As in any litigation, an insured filing suit against its insurer must name the proper party. Litigation involving insurance companies can present challenges in this regard, as many insurers operate myriad companies under similar names. For example, the Georgia Secretary of State website lists no fewer than eight entities beginning with the words “State Farm,” six of which would appear to be underwriters of insurance policies. Accordingly, special care must be taken to avoid dismissal for failure to name the proper party. The declarations page of the insured’s policy should state the correct name of the insuring company. Further research is advisable, as insurers frequently merge, are acquired or simply change names. Most insurers maintain detailed websites with information about their companies, and a simple Google search will turn up such information. Information found during such searches should be confirmed by reference to records of the appropriate secretary of state. The Georgia Safety Fire & Insurance Commissioner’s website provides a “company search” form. The search form will provide detailed information about the company, including the type of company, the date it was licensed to do business in Georgia, the status of the company’s license, the insurer’s agents (if any), contact information, and lines of authority (what types of insurance the insurer is licensed to write). In addition, the Georgia Secretary of State’s website should reveal current agents for service of process for most companies.
O.C.G.A. § 33-4-1 sets out the venue provisions for actions against insurers. Such actions may be brought:
- in the county where the insurer’s principal office is
- in any county where the insurer has an agent
- in any county where an agent or place of doing
- in any county in which the property covered by the located; place of doing business; business was located when the cause of action accrued; policy is located or where a person entitled to the proceeds of an insurance policy maintains his legal residence.O.C.G.A. § 33-5-34 provides for venue in actions against unauthorized or surplus lines insurers “in the superior court of the county in which the cause of action arose.”
Choice Of Law
Georgia adheres to the traditional rule of lex loci contractus. Under the rule, the validity, nature, construction, and interpretation of a contract are governed by the substantive law of the state where the contract was made. In Georgia, an insurance contract is “made” at the place where the contract is delivered. For example, if a Georgia company obtains an insurance policy from a Minnesota insurer and the policy is delivered to the company in Georgia, a Georgia court will apply Georgia law to the interpretation of the contract. Care should be taken when the insured has corporate officers or uses insurance brokers in places other than Georgia, as the policy may be delivered to a risk manager in an office in Miami or to a broker headquartered in New York. In 1984, the Georgia Supreme Court expressly rejected the “center of gravity” test outlined in the Restatement (Second) of Conflicts § 188. Nonetheless, litigants should not ignore attempts to apply the concept in the proper case. Federal courts sitting in diversity apply the forum state’s choice-of-law principles. Thus, if the bad-faith case is removed to federal court or initiated by the insurer in federal court, the district court should apply Georgia’s rule of lex loci contractus.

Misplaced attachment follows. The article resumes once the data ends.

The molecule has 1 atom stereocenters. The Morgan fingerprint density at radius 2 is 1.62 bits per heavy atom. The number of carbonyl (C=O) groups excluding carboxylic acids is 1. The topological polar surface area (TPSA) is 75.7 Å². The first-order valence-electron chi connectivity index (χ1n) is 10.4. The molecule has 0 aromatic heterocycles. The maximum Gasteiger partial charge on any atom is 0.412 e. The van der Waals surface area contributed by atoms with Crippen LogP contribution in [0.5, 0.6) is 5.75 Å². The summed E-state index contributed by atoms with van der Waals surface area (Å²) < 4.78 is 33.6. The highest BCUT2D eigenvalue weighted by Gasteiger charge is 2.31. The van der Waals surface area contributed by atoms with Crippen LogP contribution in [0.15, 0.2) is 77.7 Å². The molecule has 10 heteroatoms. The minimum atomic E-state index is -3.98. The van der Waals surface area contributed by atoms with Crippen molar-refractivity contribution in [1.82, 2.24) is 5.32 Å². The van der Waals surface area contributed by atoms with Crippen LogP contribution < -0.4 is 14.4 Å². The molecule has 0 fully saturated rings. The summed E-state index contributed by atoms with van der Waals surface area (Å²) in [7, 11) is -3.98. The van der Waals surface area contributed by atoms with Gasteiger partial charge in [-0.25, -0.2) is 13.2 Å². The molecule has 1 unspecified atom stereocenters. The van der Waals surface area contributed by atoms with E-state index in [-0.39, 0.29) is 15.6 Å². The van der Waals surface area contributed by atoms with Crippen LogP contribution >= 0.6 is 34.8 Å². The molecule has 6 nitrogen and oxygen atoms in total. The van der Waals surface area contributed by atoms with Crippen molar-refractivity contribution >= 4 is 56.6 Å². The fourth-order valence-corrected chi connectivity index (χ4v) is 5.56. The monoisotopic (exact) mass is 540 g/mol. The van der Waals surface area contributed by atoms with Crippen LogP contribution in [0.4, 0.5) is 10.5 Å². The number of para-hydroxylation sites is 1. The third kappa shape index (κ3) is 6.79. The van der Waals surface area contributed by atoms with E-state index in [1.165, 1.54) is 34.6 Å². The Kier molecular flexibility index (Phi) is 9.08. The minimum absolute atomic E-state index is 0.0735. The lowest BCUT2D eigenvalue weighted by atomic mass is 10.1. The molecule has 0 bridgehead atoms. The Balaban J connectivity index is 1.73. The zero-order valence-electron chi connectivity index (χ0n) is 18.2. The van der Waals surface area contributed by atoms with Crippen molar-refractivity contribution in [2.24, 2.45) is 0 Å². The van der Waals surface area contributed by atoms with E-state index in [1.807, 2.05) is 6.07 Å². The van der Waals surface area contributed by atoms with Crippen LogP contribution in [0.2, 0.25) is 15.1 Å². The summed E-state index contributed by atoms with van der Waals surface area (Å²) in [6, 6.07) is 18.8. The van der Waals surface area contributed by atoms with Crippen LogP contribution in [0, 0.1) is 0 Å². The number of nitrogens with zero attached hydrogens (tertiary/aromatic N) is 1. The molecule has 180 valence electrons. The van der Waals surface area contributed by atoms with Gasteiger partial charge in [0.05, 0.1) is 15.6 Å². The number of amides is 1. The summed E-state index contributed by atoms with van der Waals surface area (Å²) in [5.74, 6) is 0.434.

Service Of Process
Service of process may be effected differently depending on the type of insurer.
For most “domestic insurers” service of process may be accomplished “in the manner provided by laws applying to corporations generally.” Reciprocal insurers and Lloyd’s associations may be served in the same manner or upon their attorney in fact. Alien or foreign insurers must file with the Georgia Insurance Commissioner a power of attorney appointing a resident of Georgia to receive service of process. The power of attorney is irrevocable and may only be terminated by the filing of a new appointment by the insurer. Alien or foreign insurers must also appoint the Georgia Insurance Commissioner as its attorney to receive service of process. A party attempting to serve an alien or foreign insurer can only serve the Commissioner if service upon the attorney-in-fact cannot be effected.
Service upon nonresident religious or mutual aid societies and certain other cooperative insurers may be made by personal service upon certain officers or certain officers of local lodges. Unauthorized or surplus lines insurers are deemed to have appointed the Georgia Insurance Commissioner as their attorney for acceptance of service of process issued in Georgia for any action or proceeding arising out of the policy. Surplus lines policies must contain a provision stating the substance of O.C.G.A. § 33-5-34 and designating a person to whom the Commissioner will mail process according to O.C.G.A. § 33-5-34.